Libyan Refugees Flee Siege of Bani Walid
The middle-aged woman sits in a battered minivan, partially covered by a hijab, and beseeches Allah. She unleashes a string of curses on the people of Misrata and on the government in Tripoli for endorsing the assault on the hilltop town of Bani Walid, which has sent thousands fleeing over the past few days—and which has left dozens dead, according to the refugees.
“Hasbi Allah wa’ niem al’Wakeel,” she screams, asking God to punish her enemies.
Around 400 to 500 refugees have fled to this isolated junction town, about 30 miles from Bani Walid across a rock-strewn hilly desert. A toddler holds up his cat to be photographed. The elderly are helped into the shade of the few stunted trees nearby. Men rest on the ground in front of their cars, or sit by a mosque not far away. Many faces register shock. Some young men vent their fury at America and Britain for assisting the rebels in the first place and helping them to overthrow Col. Muammar Gaddafi. “This is the new Libya,” they cry.
For three days now, Bani Walid—one of Gaddafi’s holdouts during the rebellion last year—has come under intense assault, and defenders inside the town say by phone that they fear government-backed attackers are preparing to storm them on Tuesday in a bid to vanquish them on the first anniversary of the rebels’ triumph over Gaddafi.
The United Nations has expressed concern about the assault on Bani Walid, 105 miles from Tripoli. Yesterday, United Nations aid workers held talks with senior Libyan officials, but were denied permission to send humanitarian relief to the town, which has been without water and electricity since Oct. 1, when the siege began. A U.N. source says that Libyan government officials would not grant permission to enter the town because they said they couldn’t guarantee safe passage. Several Libyan NGOs plan to see if they can deliver medical supplies and food on Tuesday.
On Sunday, the U.N. envoy to Libya, Tarek Mitri, urged all parties in the conflict to abide by international humanitarian principles, noting “their obligations to ensure the protection of civilians and take all necessary measures to avoid the targeting of civilian areas, allow for the evacuation of all wounded, and to provide unimpeded humanitarian access, including provision of food and medical care.”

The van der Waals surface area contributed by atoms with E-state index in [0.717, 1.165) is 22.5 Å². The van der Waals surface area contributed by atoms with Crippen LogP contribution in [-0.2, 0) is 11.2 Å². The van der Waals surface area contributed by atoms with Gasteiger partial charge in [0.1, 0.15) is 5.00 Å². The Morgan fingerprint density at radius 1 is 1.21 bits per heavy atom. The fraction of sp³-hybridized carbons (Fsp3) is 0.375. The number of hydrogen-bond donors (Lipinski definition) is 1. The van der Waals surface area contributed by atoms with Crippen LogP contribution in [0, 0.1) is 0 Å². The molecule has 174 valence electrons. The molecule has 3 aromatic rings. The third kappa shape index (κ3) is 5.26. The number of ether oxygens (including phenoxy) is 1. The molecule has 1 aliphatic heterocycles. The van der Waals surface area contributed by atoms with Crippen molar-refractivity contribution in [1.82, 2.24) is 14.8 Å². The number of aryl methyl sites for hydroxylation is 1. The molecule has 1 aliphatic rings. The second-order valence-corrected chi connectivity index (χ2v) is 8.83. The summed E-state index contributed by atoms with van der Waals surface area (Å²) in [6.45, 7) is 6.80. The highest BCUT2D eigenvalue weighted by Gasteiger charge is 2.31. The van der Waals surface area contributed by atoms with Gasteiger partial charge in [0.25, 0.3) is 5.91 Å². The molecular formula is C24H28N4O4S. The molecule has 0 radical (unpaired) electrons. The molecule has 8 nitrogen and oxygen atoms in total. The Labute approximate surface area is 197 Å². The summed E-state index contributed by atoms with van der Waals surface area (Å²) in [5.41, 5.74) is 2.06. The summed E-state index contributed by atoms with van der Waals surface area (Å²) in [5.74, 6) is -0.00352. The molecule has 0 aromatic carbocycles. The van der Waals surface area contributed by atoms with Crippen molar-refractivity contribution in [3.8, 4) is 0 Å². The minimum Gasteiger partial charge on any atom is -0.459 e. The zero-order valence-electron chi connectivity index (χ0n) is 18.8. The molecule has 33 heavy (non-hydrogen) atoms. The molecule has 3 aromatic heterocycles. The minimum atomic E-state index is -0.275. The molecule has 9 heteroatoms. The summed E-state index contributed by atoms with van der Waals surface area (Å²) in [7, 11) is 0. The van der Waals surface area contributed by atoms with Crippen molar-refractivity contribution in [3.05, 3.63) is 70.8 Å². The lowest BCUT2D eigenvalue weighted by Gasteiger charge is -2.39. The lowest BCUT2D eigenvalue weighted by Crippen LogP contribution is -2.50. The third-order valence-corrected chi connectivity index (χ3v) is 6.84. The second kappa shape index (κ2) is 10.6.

The country’s new rulers claim that Bani Walid is a nest of Gaddafi loyalists who are resisting the new Libya. On Oct. 20, Mohamed Magarief, the president of Libya’s newly installed parliament, warned that Libya has not yet been completely liberated from Gaddafi’s rule. He singled out Bani Walid, which has been locked in a standoff with Misrata for months, saying, “Bani Walid’s misfortune is that it has become a sanctuary for a large number of outlaws and anti-revolutionaries and mercenaries.”
But the town folk and fighters of Bani Walid say that the siege is collective punishment for having sided with Gaddafi during the uprising. They insist they want reconciliation, but that their revolutionary neighbors in nearby Misrata do not want to compromise, and have hounded them for months. “We have begged for reconciliation, for a deal, but they don’t want one,” says 29-year-old Arafat, a fighter from Bani Walid, who says he’s ready to die for his town. “They just want to break us.”
Since the rebellion, Misrata and Bani Walid have accused each other of kidnappings, and this latest clash between them was triggered by the death of Omran Shaaban, a rebel fighter from Misrata who died after two months in detention in Bani Walid. Shaaban was the man credited with finding Gaddafi hiding in a drainpipe in Sirte on Oct. 20, 2011. Libya’s congress ordered the Defense and Interior ministries to find those responsible for abducting Shaaban and suspected of torturing him and it gave Bani Walid a deadline to hand them over.
Libya’s State news agency, LANA, says 22 people have been killed and 200 wounded in the fighting but it bases its numbers primarily on information provided by authorities in Misrata and is likely to underestimate the dead and wounded in Bani Walid. With journalists and rights organizations also being prevented from entering the town, it is impossible to gauge casualties from the siege.
For three days, Bani Walid has come under withering Grad rocket barrages. Yesterday, with attackers closer, tank shelling was added to the assault. Resistance is fierce and fighters in the town claimed last night to have captured dozens of pickup trucks mounted with heavy weaponry.
Refugees interviewed by The Daily Beast say dozens are dead. A woman refugee says she saw 10 dead children yesterday alone. A fighter said he had seen 29 dead over the weekend. Others say hundreds of homes have been destroyed in the shelling and rocket attacks.
“The shelling is indiscriminate,” says 60-year-old Musbakr al-Shibani. “We were being shelled from all around. My home was destroyed and so that is why I and my family fled.” A teacher of Arabic at a high school in Bani Walid, he says he saw a small child decapitated by shrapnel. “The fight is just gaining in ferocity. This is worse than it was during the civil war.”